For Halladay, cost would include Phil or Joba

As Roy Halladay continues to hover above this off-season as Johan Santana did two years ago, the Blue Jays’ demands for him are coming into view. As I mentioned a few weeks ago, Alex Anthopoulous, the new Toronto GM, will have to make a splash if he ships out Halladay. He’ll need a good, young, sure bet to take Halladay’s place and set Toronto on the path to AL East competitiveness.

With that in mind, it is clear that any trade talks with the Yanks would involve the names Joba Chamberlain and Phil Hughes being bandied about. After all, these are two kids who can get out AL East hitters while pitching in pressure-packed stadiums in New York and Boston. What GM wouldn’t try to demand one of the two from Brian Cashman?

Yesterday, in his regular Sunday round-up in the Boston Globe, Nick Cafardo confirmed that the Jays would readily give up Halladay for Phil or Joba. He wrote:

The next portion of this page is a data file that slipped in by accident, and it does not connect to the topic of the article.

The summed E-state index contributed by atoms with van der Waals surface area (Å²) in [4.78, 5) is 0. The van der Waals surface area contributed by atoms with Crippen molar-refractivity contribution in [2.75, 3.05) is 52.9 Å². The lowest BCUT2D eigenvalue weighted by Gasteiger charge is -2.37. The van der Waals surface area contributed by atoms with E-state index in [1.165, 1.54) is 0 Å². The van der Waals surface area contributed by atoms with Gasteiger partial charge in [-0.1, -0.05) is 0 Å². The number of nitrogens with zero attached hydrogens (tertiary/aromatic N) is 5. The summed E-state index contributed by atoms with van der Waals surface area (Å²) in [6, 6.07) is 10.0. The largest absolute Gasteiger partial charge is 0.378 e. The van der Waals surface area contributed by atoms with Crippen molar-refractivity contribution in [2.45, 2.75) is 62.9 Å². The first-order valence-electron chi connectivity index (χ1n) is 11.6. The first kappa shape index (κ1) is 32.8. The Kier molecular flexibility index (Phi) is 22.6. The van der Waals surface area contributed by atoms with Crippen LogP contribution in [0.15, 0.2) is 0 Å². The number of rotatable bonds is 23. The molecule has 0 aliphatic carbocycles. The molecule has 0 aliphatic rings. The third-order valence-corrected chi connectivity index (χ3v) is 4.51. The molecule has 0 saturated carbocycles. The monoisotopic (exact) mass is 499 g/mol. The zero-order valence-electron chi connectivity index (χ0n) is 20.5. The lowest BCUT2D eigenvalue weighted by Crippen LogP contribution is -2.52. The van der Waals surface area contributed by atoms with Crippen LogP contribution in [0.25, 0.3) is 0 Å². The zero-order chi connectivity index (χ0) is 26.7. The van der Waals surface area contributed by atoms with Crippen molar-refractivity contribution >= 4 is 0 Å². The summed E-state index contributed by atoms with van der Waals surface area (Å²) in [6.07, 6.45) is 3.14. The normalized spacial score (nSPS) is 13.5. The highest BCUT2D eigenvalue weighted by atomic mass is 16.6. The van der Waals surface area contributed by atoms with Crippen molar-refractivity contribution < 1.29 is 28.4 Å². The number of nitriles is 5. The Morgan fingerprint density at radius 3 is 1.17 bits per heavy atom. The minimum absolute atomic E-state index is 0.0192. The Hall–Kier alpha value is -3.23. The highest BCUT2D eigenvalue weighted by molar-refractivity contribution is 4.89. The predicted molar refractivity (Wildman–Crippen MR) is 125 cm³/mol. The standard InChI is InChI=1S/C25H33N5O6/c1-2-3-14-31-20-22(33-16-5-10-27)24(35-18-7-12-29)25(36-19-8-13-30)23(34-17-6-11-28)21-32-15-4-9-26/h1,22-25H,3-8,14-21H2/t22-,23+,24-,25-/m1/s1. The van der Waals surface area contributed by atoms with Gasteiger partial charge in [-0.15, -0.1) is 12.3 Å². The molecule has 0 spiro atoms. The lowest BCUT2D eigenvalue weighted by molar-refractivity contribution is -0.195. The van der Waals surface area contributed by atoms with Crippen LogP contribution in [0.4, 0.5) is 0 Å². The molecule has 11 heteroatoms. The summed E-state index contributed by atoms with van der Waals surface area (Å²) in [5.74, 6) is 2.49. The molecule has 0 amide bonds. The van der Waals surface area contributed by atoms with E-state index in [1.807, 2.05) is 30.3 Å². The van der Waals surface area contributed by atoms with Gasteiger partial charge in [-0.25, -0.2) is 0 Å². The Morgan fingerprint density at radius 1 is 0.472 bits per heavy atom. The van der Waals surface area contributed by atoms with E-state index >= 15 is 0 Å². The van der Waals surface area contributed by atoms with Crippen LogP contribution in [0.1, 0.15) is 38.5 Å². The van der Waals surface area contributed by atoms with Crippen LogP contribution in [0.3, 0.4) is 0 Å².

The Yankees could easily get into the Roy Halladay hunt if they’re willing to part with Phil Hughes or Joba Chamberlain, which they apparently are. The one player they’d love to hold on to is Austin Jackson, their future center fielder who could keep their outfield costs low.

This is a tantalizing tidbit from Cafardo for so many reasons, and as we like to talk about rumors, talk about it we shall. First, Cafardo casually mentions that the Yankees are “apparently” willing to part with Hughes or Joba. This unsourced development is a drastic turnaround from recent years when the Yankees have not wanted to let any of their young pitchers out of their grasp, and I’m not so sure I believe it here.